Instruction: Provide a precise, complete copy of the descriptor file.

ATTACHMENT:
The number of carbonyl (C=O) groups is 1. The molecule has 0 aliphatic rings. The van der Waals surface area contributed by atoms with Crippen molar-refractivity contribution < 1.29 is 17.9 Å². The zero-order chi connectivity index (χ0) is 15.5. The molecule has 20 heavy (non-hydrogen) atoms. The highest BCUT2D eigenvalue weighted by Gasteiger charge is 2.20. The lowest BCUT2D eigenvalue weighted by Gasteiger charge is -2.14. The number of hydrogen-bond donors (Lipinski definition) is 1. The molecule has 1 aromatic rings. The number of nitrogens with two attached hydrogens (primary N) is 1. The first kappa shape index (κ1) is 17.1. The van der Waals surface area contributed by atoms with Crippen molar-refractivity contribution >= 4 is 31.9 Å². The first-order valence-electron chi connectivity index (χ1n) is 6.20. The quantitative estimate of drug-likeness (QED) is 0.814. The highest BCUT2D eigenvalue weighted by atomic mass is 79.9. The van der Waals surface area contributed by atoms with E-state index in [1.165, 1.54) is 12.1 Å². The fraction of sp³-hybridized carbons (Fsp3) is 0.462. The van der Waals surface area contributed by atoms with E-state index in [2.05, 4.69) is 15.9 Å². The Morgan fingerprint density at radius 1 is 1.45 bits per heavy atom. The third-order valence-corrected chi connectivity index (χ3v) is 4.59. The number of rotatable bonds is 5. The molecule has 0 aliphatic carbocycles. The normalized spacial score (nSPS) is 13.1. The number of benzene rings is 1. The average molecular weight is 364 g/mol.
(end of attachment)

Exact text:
The number of carbonyl (C=O) groups is 1. The molecule has 0 aliphatic rings. The van der Waals surface area contributed by atoms with Crippen molar-refractivity contribution < 1.29 is 17.9 Å². The zero-order chi connectivity index (χ0) is 15.5. The molecule has 20 heavy (non-hydrogen) atoms. The highest BCUT2D eigenvalue weighted by Gasteiger charge is 2.20. The lowest BCUT2D eigenvalue weighted by Gasteiger charge is -2.14. The number of hydrogen-bond donors (Lipinski definition) is 1. The molecule has 1 aromatic rings. The number of nitrogens with two attached hydrogens (primary N) is 1. The first kappa shape index (κ1) is 17.1. The van der Waals surface area contributed by atoms with Crippen molar-refractivity contribution >= 4 is 31.9 Å². The first-order valence-electron chi connectivity index (χ1n) is 6.20. The quantitative estimate of drug-likeness (QED) is 0.814. The highest BCUT2D eigenvalue weighted by atomic mass is 79.9. The van der Waals surface area contributed by atoms with E-state index in [1.165, 1.54) is 12.1 Å². The fraction of sp³-hybridized carbons (Fsp3) is 0.462. The van der Waals surface area contributed by atoms with E-state index in [2.05, 4.69) is 15.9 Å². The Morgan fingerprint density at radius 1 is 1.45 bits per heavy atom. The third-order valence-corrected chi connectivity index (χ3v) is 4.59. The number of rotatable bonds is 5. The molecule has 0 aliphatic carbocycles. The normalized spacial score (nSPS) is 13.1. The number of benzene rings is 1. The average molecular weight is 364 g/mol.